Wednesday, May 18, 2011

Hearsay and Israel

In law school, I spent about 2+ months of my life trying to wrap my head around the federal "hearsay" rules that apply to evidence admitted into court.  Basically, anything asserting to be the truth that is not stated in front of the fact-finder cannot be used.  You would think that a similar principle would apply in the world of journalism, specifically, that you don't report on something without an eyewitness or some other indicia of reliability.  It's common sense that you should not report gossip or half-truths as the facts. Right??  Unfortunately, sometimes the (American) media likes to use partial truths when reporting something negative to soften the blow, only to quietly release the truth later when no one is really paying attention or when people have already formed their opinions anyway.

When bin Laden's death was intially reported, the military correspondent on NPR that I listened to decidedly said "bin Laden was armed with a gun at the time of the attack."  Later, it was said that, "bin Laden may or may not have been armed, but he certainly put up a fight."  And finally, "bin Laden was not armed."  Well...?  Is there really any excuse for that?
I have been moderately following the recent Nakba Day Israeli/Palestinian clash- I still consider both of those peoples my friends and I hate when I hear these things.  The line that was the biggest hearsay offender from a recent NYT article said:
    "Commentary in newspapers and on airwaves in both Israel and the Palestinian areas suggested that what took place Sunday might serve as a dress rehearsal for the coming year, posing a serious challenge to Israel."

A. Note that they generically said "commentary" not ____ newspaper or _____news station or Near Eastern Studies Expert John Doe stated...  For all we know, some dude on the street called into their local radio and made an out -of-the-blue accusation that is now considered an expert prophesy thanks to the New York Times.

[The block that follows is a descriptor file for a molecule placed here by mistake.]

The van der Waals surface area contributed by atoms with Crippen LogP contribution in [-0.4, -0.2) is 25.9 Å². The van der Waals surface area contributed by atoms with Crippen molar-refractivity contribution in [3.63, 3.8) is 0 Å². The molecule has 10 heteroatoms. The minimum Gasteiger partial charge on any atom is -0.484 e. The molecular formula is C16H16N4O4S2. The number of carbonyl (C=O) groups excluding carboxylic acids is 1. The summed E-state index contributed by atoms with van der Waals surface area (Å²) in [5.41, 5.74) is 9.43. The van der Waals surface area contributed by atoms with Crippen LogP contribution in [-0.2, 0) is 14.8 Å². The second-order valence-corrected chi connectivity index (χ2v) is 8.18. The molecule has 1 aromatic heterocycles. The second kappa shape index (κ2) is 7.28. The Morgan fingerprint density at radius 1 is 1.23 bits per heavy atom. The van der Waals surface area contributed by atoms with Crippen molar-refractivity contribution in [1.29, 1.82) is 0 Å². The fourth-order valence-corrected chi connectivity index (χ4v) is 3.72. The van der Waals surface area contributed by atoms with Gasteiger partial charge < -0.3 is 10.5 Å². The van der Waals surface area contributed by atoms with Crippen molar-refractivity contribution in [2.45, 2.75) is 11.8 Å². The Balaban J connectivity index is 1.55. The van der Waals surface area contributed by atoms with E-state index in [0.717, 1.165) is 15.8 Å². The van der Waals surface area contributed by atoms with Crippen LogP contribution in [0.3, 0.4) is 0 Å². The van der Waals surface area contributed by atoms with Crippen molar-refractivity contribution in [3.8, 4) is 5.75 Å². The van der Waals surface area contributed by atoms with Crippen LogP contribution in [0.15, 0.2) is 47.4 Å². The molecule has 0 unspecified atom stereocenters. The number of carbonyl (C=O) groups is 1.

B. It's the Palestinian "area" not actually Palestine.  That whole area of the world can be called "the Palestine area" but phrasing it like this makes it sound like Palestinians are admitting that they are planning some mass attack on Israel within the year.  That is clearly misleading.

Meanwhile, the Jerusalem Post is talking about how the Egyptian Foreign Minister Elaraby was instrumental in creating the alliance between the Palestinian factions Hamas and Fatah, because he believes that together these groups could help Palestine become a recognized state which would have more responsibility and be held to the standards set by the UN, thereby helping to promote peace for Israel in the future. (I happen to agree)  But of course you don't see this on US headlines because the Obama Administration considers Egypt their baby and does not want it out that Egypt may have a different agenda relating to Israeli/Palestinian relations than the US has because it will make all of our (pathetic) efforts to promote reform in Egypt look wasteful!

And may I just say how disappointed I am in the Israeli army?  Seeing a bunch of frustrated Palestinians marching was honestly just a convenient excuse to shoot a few of them.  What were the Palestinians armed with? Rocks?!  If they really believed this to be a military offensive, its time for the Israeli military to re-think their training methods.

My Hero! :(

I remember a VERY long time ago at a friend's birthday party in elementary school thinking about my heroes.  We had been watching the high-quality film "Spice World" featuring the Spice Girls- admittedly my favorite singing group at the time- and my friend's mom commented to my mom about how it was nice to have such good role models for us girls...meaning the Spice Girls were good role models!  This launched my mom into a lecture our whole drive home about how most famous people, the Spice Girls included, are NOT to be idealized and made into heroes, and that they usually have really immoral personal lives, etc.